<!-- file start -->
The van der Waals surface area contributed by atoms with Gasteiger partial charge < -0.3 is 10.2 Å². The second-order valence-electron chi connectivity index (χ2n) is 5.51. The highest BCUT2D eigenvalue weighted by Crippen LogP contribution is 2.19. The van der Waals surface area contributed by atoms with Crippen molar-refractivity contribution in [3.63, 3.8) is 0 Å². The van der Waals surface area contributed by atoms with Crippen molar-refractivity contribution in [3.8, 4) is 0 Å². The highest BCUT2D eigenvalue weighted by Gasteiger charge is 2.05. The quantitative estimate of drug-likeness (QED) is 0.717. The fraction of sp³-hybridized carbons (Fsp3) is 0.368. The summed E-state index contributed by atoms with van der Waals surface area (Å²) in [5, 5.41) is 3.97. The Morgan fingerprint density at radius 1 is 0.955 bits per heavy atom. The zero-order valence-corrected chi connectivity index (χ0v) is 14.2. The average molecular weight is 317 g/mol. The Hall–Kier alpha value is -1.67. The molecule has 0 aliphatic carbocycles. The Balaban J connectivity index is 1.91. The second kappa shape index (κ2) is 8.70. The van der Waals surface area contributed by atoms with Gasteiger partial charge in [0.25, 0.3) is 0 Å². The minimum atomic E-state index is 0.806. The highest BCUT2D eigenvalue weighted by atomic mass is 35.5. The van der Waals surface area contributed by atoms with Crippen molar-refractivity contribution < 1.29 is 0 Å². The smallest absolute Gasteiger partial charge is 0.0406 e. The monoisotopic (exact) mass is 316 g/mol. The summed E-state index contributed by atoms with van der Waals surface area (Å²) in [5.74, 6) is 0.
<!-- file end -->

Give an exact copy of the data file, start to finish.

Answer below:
The van der Waals surface area contributed by atoms with Gasteiger partial charge < -0.3 is 10.2 Å². The second-order valence-electron chi connectivity index (χ2n) is 5.51. The highest BCUT2D eigenvalue weighted by Crippen LogP contribution is 2.19. The van der Waals surface area contributed by atoms with Crippen molar-refractivity contribution in [3.63, 3.8) is 0 Å². The van der Waals surface area contributed by atoms with Crippen molar-refractivity contribution in [3.8, 4) is 0 Å². The highest BCUT2D eigenvalue weighted by Gasteiger charge is 2.05. The quantitative estimate of drug-likeness (QED) is 0.717. The fraction of sp³-hybridized carbons (Fsp3) is 0.368. The summed E-state index contributed by atoms with van der Waals surface area (Å²) in [5, 5.41) is 3.97. The Morgan fingerprint density at radius 1 is 0.955 bits per heavy atom. The zero-order valence-corrected chi connectivity index (χ0v) is 14.2. The average molecular weight is 317 g/mol. The Hall–Kier alpha value is -1.67. The molecule has 0 aliphatic carbocycles. The Balaban J connectivity index is 1.91. The second kappa shape index (κ2) is 8.70. The van der Waals surface area contributed by atoms with Gasteiger partial charge in [0.25, 0.3) is 0 Å². The minimum atomic E-state index is 0.806. The highest BCUT2D eigenvalue weighted by atomic mass is 35.5. The van der Waals surface area contributed by atoms with Crippen molar-refractivity contribution < 1.29 is 0 Å². The smallest absolute Gasteiger partial charge is 0.0406 e. The monoisotopic (exact) mass is 316 g/mol. The summed E-state index contributed by atoms with van der Waals surface area (Å²) in [5.74, 6) is 0.